Matthias Tschöp receives the highest honor from the German Diabetes Association
The 2019 Paul Langerhans Medal goes to Prof. Dr. med. Dr. h.c. Matthias Tschöp. The German Diabetes Association (DDG) is thereby paying tribute to Tschöp’s contributions to research in the field of diabetes and to the development of new drug candidates for the treatment of type 2 diabetes. The Langerhans Medal is the highest award conferred by the German Diabetes Association. Named after the physician Paul Langerhans, the medal has been awarded to leading international researchers in diabetology for over 40 years.
Professor Matthias Tschöp, diabetes researcher and CEO of Helmholtz Zentrum München, received the award at the German Diabetes Congress in Berlin, which attracted 7,000 participants. Congress President Prof. Dr. Michael Roden presented the medal for “excellence in diabetes research and a major breakthrough in the development of individualized type 2 diabetes therapy.”
Matthias Tschöp’s research focuses on messenger substances that control blood sugar levels, metabolism and appetite via communication channels between the gastrointestinal system and the brain. He has discovered key signaling pathways such as the “hunger hormone” ghrelin, which stimulates appetite. Together with chemist Richard DiMarchi, Tschöp has developed new drug candidates for the treatment of type 2 diabetes and obesity. These substances, known as polyagonists, simultaneously mimic the activity of multiple hormones. A number of these polyagonists have emerged as highly promising candidates for the treatment of obesity and type 2 diabetes and are currently being tested in phase 2 and phase 3 clinical trials. The recipient of the award has the honor of presenting the prestigious Paul Langerhans lecture at the German Diabetes Congress. In his lecture, Tschöp provided an overview of the mechanisms and efficacy of the polyagonists that he and his team have discovered.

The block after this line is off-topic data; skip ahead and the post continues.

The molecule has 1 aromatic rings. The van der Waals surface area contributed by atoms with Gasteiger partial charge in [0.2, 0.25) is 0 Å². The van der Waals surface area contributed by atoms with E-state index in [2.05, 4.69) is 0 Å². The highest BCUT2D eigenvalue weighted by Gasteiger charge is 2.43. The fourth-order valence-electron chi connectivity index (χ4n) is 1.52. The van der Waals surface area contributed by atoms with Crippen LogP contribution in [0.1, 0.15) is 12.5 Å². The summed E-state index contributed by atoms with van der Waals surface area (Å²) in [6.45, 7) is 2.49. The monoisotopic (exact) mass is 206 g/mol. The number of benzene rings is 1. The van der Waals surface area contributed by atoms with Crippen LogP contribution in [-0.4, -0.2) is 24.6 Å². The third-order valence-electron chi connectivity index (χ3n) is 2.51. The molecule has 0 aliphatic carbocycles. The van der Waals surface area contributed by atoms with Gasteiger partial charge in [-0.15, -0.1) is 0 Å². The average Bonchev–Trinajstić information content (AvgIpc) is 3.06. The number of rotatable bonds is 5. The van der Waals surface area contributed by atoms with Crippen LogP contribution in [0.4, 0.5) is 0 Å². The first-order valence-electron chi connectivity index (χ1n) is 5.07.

“The Paul Langerhans Medal is a very special honor for me, not least of all because many of the previous recipients were and still are my role models in the fight against diabetes. Only through joint efforts can we rise to the daunting challenge posed by the rapidly spreading diabetes epidemic. New drug candidates such as the polyagonists we’ve discovered offer hope that we have achieved a major breakthrough. But time is running out: it has taken more than 13 years of hard work to progress from our initial observations to validation in late stage clinical trials”, the physician and researcher observes.
Matthias Tschöp has been active as scientific director at Helmholtz Zentrum München since August 2018. In 2012, after working many years in the USA, he became the first physician to be granted an Alexander von Humboldt professorship at the TUM and Helmholtz Zentrum München, where he was instrumental in setting up the Helmholtz Diabetes Center and the Helmholtz Pioneer Campus. He has received numerous honors for his scientific accomplishments, including the Outstanding Scientific Achievement Awards of the American Diabetes Association and the Obesity Society, the Paul Martini Prize, the Erwin Schrödinger Prize, the European Medal of the Society for Endocrinology, an ERC Advanced Grant, the Innovation Award of the Endocrine Society, the Hansen Family Award, the Rolf Sammet Professorship and an honorary doctorate degree from the University of Leipzig. Matthias Tschöp is a member of the Bavarian Academy of Sciences and the National Academy of Sciences Leopoldina, which awarded him the Carus Medal in 2017.
As German Research Center for Environmental Health, Helmholtz Zentrum München pursues the goal of developing personalized medical approaches for the prevention and therapy of major common diseases such as diabetes mellitus, allergies and lung diseases. To achieve this, it investigates the interaction of genetics, environmental factors and lifestyle. The Helmholtz Zentrum München has about 2,300 staff members and is headquartered in Neuherberg in the north of Munich. Helmholtz Zentrum München is a member of the Helmholtz Association, a community of 19 scientific-technical and medical-biological research centers with a total of about 37,000 staff members.
With over 9000 members, the German Diabetes Association (DDG) ranks as one of the largest medical-scientific professional associations in Germany. There are more than six million diabetics in Germany, with nearly 300,000 new cases registered every year. The DDG supports science and research in the field of diabetology, is committed to education and training, certifies treatment centers and issues guidelines. Its aim is to achieve better prevention and treatment options for the widespread disease of diabetes. To this end, the DDG also engages in health-policy activities. The Diabetes Congress organized by the DDG was held in Berlin from May 29 to 31, 2019. www.deutsche-diabetes-gesellschaft.de